City University, London, England;
Lomonosov Moscow State University, Moscow, Russia
Background: Intimate Partner Violence (IPV), also known as domestic violence, spousal abuse, and relationship violence, among other names, is becoming a widely recognized social and public health problem. Theory and practice suggest it is vital that the issue be addressed comprehensively in both the healthcare and socio-legal contexts. The theoretical perspectives underlying inquiries into the nature and etiology of the IPV phenomenon are of fundamental importance in promoting our understanding of how to prevent, reduce, or eliminate the problem. In order to integrate various aspects of knowledge about the phenomenon, it is important to consider and evaluate the approaches to IPV currently prevalent in the field.
Objectives: The present article aims to provide a critical overview of the existing theories, methodological frameworks, typologies, and definitions of Intimate Partner Violence.
Design: The present paper reviews the international literature on the conceptual frameworks and definitions of IPV. First, it draws on the conceptual frameworks of violence; it then reviews relevant theories and definitions of IPV considered from sociocultural, individual, and integrative perspectives. The disparities, limitations, and explanatory powers of these theories, as well as their clinical and research applications, are discussed in an attempt to bring more clarity into the current state of understanding in the field.
Results and Conclusions: Our review suggests that there is no universally accepted definition of IPV, nor a conceptual framework that would encompass the complexity of the phenomenon. Some of the theoretical frameworks for studying IPV appear to provide potential advantages over others, but their empirical viability has yet to be determined. We argue that, due to the complex multifaceted nature of IPV, a narrow theoretical stance might exclude a variety of exploratory factors and limit understanding of the phenomenon.
Keywords: Intimate Partner Violence (IPV); theory of IPV; domestic violence; spouse abuse, interpersonal violence; violence against women (VAW).
The article has discussed the Leningrad Siege (1941-1944), focusing on the individual and collective memories of survivors who had lived through that trauma during their childhood. Thus far there has been no psychological investigation of the feelings of extreme deprivation caused by that Siege, despite the reams of material published on Leningrad under siege. To deal with this shortfall, the critique has considered the effect of that experience on the future lives of the people concerned. The basic methodology, the paper maintains, combined quantitative and qualitative approaches and involved a comparison of two equal-sized groups: the experimental group, comprising 60 war survivors who lived through the Siege; and the control group, comprising 60 war survivors who were evacuated from Leningrad during the Siege and consequently did not experience the trauma. The review related that the groups were matched by age and by gender distribution. Data for the Interpretative Phenomenological Analysis-based qualitative analysis (QA) were collected according to psychometric measures (containing scales for depression, general satisfaction with life, and stress) applied in semi-structured interviews. The QA, for its part, used methods such as correlation, factor- and cluster-analysis to measure data segments. The nature of the suffering and the persistence of the human threat (past and present) were reconstructed within the framework of the psychological experiences (under extreme conditions) faced by the experimental group. The report, in conclusion, has stated that these experiences were evaluated via psychoanalytic tools dealing with child development, mourning and symbolization of traumatic events. These enabled it to identify psychological phenomena such as child grief and the impact of trauma on the adult life of the former Siege victims.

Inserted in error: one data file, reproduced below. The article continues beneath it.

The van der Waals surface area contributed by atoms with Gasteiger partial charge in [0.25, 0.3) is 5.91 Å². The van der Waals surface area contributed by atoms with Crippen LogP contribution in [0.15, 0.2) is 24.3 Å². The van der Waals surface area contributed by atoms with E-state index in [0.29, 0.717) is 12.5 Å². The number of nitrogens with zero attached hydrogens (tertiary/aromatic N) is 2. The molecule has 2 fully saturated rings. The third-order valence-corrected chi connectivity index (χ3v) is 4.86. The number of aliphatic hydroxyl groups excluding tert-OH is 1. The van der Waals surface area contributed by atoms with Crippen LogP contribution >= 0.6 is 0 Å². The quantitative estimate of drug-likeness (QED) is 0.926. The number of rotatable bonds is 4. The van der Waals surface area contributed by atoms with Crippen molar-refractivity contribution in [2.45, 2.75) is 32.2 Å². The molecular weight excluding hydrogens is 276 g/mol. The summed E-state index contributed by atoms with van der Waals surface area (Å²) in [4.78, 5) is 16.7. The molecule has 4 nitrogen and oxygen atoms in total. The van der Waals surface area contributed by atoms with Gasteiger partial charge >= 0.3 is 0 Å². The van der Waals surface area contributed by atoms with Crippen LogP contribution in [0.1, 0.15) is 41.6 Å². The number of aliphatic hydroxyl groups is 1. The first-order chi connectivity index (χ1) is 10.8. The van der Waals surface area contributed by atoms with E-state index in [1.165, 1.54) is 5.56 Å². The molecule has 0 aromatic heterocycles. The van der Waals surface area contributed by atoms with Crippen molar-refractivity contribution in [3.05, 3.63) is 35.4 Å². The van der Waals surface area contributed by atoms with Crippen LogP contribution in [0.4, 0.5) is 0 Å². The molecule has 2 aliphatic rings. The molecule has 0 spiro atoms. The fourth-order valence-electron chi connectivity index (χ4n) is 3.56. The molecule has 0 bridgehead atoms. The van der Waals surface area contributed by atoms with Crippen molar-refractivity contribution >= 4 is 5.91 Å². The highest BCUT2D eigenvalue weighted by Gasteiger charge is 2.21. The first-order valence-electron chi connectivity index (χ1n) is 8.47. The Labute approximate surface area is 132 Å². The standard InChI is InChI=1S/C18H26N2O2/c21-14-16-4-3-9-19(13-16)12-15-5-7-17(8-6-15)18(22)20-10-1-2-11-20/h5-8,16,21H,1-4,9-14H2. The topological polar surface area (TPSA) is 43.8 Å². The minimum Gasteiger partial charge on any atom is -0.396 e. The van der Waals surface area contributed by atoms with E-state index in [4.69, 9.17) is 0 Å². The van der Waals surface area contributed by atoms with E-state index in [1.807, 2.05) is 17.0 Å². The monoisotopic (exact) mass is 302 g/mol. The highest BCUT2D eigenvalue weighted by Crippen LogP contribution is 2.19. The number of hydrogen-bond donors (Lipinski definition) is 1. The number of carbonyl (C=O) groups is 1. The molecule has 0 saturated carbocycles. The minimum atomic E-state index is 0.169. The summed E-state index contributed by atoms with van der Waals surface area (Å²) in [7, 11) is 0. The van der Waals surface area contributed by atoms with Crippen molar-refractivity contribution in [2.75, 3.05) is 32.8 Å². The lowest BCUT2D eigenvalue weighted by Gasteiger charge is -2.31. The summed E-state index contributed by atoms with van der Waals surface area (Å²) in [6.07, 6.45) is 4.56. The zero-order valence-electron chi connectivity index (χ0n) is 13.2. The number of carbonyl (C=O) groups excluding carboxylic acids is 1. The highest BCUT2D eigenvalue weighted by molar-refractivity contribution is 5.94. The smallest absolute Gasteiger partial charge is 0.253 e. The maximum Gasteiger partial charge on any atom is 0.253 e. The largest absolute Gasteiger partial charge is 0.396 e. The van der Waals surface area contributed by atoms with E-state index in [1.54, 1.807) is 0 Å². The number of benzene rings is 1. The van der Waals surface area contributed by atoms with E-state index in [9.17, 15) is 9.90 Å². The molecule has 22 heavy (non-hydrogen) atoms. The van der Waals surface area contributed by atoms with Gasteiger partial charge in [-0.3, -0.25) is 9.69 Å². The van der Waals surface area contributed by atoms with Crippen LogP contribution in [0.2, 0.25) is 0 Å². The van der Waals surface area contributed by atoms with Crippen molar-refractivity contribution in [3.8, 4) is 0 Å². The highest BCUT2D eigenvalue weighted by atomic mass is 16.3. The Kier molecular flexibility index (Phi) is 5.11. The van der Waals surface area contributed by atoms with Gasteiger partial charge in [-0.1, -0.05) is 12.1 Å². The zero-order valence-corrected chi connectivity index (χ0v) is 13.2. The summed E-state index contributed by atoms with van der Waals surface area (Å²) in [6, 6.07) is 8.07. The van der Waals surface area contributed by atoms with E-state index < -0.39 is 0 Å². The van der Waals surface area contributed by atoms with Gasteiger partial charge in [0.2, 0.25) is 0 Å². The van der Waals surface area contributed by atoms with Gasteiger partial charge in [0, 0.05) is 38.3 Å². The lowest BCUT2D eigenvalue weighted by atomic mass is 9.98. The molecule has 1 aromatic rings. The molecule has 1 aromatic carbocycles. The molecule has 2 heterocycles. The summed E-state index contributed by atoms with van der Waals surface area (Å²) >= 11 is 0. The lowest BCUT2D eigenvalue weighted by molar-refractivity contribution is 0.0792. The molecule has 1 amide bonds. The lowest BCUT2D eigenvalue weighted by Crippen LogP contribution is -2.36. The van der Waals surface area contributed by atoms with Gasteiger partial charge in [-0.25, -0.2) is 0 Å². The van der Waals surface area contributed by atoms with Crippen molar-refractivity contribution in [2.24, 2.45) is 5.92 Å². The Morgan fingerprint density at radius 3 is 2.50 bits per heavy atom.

Keywords: Siege, strain trauma, cumulative trauma, child development, attachment, traumatic disorganization, resilience